When two students from Bear Creek were recommended for expulsion after a fight that involved physical intervention from a teacher, sympathetic friends began trending a hashtag that soon brought additional attention to the situation and to the process itself.
The two students were allegedly fighting in the hallway near English teacher Ryan Miller’s classroom. Miller attempted to break up the fight by stepping between the students, but they continued to fight around him while also hitting Miller several times. Eventually, the two students stopped and fled. Striking a staff member or any other adult is an expellable offense.
“As far as [fighting] goes, that needs to stop,” Miller said. “They need to have enough intellect to know when to stop.”
Recently there have been multiple fights with injuries indicating their serious nature. Principal Hillary Harrell contacted the Bear Creek community on December 8 to warn students engaging in physical altercations.
“Students may face disciplinary consequences for participating and/or encouraging fighting while on campus, on the way to and from school, and while on any other school campus,” Harrell said in an announcement to students. “I want to reiterate the importance of students having a safe passage to and from school.”
Expulsion from high school is anything but simple, especially because students are legally required to receive education.
“It’s a very detailed and kind of cumbersome process, as it should be, because students are compelled to attend public education or be educated,” Harrell said.
To be recommended for expulsion by administrators, students must commit a serious offense, typically involving drugs, alcohol, or harm to another student or anyone else on campus, including physical and sexual assault and harassment.
“There [are] certain things that, it doesn’t matter what you do, I have to recommend you for expulsion as the administrator,” Harrell said.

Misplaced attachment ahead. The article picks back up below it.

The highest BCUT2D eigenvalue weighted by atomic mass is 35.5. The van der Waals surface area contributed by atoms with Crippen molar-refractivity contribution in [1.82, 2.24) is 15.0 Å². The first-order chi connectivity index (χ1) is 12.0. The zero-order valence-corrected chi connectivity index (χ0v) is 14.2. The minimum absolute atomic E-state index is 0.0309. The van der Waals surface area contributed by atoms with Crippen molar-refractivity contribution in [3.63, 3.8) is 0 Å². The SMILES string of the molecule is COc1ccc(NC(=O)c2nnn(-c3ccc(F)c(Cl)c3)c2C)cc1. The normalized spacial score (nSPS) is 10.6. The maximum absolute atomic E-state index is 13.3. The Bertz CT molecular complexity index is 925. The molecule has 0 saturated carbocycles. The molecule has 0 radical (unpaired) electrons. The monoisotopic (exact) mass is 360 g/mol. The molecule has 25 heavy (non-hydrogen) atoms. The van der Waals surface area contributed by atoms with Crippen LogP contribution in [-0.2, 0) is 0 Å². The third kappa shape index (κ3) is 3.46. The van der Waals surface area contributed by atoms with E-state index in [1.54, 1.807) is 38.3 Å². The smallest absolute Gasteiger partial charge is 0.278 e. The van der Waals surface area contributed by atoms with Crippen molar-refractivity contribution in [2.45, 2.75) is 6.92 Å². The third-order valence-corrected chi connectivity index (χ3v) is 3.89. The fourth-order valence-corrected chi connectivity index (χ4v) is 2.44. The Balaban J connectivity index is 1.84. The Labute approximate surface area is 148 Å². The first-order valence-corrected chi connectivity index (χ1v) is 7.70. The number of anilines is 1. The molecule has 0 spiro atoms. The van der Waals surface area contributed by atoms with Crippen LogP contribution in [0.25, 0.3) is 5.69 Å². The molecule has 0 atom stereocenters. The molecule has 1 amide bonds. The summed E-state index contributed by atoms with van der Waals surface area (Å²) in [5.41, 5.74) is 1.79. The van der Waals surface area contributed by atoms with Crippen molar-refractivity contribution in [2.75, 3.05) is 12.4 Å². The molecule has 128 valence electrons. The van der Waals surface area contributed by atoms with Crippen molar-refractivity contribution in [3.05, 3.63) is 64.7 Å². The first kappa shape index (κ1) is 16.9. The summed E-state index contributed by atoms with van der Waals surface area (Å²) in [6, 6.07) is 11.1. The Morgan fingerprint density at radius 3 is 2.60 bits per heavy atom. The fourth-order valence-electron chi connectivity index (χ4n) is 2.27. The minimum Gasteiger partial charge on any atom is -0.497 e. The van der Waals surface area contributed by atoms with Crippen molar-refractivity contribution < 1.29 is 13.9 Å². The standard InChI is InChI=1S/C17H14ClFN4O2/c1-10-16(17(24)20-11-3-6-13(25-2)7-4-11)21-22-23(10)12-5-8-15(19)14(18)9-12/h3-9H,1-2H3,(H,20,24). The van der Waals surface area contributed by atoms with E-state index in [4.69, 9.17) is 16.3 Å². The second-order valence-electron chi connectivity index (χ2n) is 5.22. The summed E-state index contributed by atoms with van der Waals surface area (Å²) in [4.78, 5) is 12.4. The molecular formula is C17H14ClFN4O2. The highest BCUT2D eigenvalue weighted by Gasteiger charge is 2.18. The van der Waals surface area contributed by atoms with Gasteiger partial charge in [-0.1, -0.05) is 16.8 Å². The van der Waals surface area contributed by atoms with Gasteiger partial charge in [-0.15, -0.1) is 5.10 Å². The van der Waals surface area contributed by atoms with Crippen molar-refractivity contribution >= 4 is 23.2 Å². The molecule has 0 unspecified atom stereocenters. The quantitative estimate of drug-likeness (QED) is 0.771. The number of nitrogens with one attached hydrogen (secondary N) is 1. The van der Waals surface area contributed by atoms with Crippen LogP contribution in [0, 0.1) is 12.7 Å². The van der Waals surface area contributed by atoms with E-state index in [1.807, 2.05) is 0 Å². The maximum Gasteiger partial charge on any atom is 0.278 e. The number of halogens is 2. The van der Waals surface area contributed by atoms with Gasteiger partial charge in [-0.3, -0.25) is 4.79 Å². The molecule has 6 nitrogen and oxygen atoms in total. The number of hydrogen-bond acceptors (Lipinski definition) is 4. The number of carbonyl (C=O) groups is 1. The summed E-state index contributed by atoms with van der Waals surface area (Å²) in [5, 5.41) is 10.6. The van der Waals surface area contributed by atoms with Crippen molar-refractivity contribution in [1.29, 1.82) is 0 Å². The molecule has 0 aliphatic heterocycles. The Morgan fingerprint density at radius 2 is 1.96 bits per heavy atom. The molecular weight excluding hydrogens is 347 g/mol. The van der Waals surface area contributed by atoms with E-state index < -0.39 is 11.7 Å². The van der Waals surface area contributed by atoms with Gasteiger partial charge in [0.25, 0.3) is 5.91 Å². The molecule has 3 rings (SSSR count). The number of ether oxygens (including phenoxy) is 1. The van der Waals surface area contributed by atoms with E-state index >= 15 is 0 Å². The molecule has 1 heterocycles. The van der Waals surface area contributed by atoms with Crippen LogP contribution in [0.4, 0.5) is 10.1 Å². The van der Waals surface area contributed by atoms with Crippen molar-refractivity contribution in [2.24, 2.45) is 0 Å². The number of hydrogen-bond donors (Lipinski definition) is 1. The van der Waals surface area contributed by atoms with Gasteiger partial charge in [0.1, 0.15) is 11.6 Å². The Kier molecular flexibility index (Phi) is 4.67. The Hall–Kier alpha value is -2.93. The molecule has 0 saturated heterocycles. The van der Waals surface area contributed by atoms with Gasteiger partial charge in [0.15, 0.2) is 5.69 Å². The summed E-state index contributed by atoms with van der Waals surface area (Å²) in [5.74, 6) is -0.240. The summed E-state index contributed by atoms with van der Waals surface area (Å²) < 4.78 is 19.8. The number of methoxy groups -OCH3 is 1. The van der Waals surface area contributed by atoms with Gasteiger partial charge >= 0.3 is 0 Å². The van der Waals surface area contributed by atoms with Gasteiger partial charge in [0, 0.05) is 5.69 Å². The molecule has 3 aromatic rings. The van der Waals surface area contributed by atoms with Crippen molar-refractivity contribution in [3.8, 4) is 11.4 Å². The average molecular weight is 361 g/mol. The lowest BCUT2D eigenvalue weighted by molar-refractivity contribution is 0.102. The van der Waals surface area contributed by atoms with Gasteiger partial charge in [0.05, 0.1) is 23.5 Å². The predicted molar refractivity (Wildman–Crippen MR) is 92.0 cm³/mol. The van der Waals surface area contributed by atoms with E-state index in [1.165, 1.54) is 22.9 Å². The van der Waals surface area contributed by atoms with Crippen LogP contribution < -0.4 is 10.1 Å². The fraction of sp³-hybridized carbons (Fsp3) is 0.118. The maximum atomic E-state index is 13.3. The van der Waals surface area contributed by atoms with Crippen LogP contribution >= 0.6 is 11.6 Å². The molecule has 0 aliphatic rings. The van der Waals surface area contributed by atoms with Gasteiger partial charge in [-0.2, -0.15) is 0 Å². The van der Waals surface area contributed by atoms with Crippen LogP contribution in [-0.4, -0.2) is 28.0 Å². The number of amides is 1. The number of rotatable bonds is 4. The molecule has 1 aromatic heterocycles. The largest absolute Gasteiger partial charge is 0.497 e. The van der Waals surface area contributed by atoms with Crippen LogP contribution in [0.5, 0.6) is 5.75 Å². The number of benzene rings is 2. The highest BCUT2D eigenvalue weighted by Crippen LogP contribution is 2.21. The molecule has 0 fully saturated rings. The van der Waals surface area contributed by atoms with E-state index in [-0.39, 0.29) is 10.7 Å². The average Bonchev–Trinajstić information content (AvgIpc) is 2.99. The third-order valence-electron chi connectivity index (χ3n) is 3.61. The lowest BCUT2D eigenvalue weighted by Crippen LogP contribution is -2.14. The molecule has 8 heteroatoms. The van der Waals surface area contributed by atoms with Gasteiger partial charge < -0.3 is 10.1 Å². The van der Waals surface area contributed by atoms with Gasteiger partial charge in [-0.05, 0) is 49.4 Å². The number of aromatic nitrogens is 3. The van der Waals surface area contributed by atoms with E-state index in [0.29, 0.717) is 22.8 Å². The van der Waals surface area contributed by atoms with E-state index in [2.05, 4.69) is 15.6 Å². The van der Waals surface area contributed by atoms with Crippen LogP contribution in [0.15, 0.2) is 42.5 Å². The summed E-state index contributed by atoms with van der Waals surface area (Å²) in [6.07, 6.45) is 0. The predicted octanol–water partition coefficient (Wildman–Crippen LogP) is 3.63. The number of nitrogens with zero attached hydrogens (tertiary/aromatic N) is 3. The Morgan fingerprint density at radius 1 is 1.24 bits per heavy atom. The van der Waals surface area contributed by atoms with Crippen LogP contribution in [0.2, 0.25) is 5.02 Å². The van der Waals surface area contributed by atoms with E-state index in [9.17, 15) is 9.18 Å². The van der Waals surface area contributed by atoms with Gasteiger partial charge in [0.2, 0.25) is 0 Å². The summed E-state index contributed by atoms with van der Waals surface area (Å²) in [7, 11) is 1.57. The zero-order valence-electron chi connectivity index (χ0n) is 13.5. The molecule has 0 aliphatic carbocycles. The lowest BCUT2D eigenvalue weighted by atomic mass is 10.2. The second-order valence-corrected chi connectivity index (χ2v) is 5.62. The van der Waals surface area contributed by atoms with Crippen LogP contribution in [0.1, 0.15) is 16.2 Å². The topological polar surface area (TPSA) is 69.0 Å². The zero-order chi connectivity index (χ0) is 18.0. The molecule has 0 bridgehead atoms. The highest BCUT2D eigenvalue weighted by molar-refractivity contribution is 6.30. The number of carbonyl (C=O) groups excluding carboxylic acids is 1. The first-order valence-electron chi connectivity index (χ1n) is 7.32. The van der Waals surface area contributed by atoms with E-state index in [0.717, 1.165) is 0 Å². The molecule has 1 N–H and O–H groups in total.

Once administrators recommend students for expulsion, they draft a report and submit it to Bill Toledo, the district’s Director of Child Welfare and Attendance Office (CWA). Toledo then holds a mini-hearing with the student, parent(s), and administrators to determine whether or not the school has a valid case for expulsion. Hearings are held within five days as a student can only be under typical suspension for five school days; however, if the hearings and trials continue, then students may be placed under extended suspension until the case concludes.
If it is ruled in the mock hearing that the school does not have a valid case, then the student returns to school the next day. If it is ruled that the school has a valid case and the parents of the student agree that they should be expelled, then the appropriate motion is enacted.
However, if the hearing is ruled in favor of the school but the parents of the student present an argument for their child, then a hearing commences similar to that of the appeals process, complete with witnesses and testimonies. This process could continue all the way to the Supreme Court, though that is rare.
Administrators’ primary goal throughout the process remains making sure students are safely receiving their right to an education.
“[One goal is] to make sure the school that you all attend every day is as safe as possible,” Harrell said. “The second goal is to get the [expelled] student back on the right path.”
One of the students involved in the fight, who will remain anonymous, found the possible expulsion unfortunate since this was his first offense. He was under extended suspension until the case was resolved, which did not result in an expulsion.
“[I wasn’t expelled] because of my character and how [I’ve] never done anything else in the past,” the student said.
Although he is currently being educated via independent studies (home-school), he will return next semester.
“I had no intentions in [hitting the intervening teacher]… but I do respect admin, especially the principal, for even giving me the chance to come back to Bear Creek,” the student said.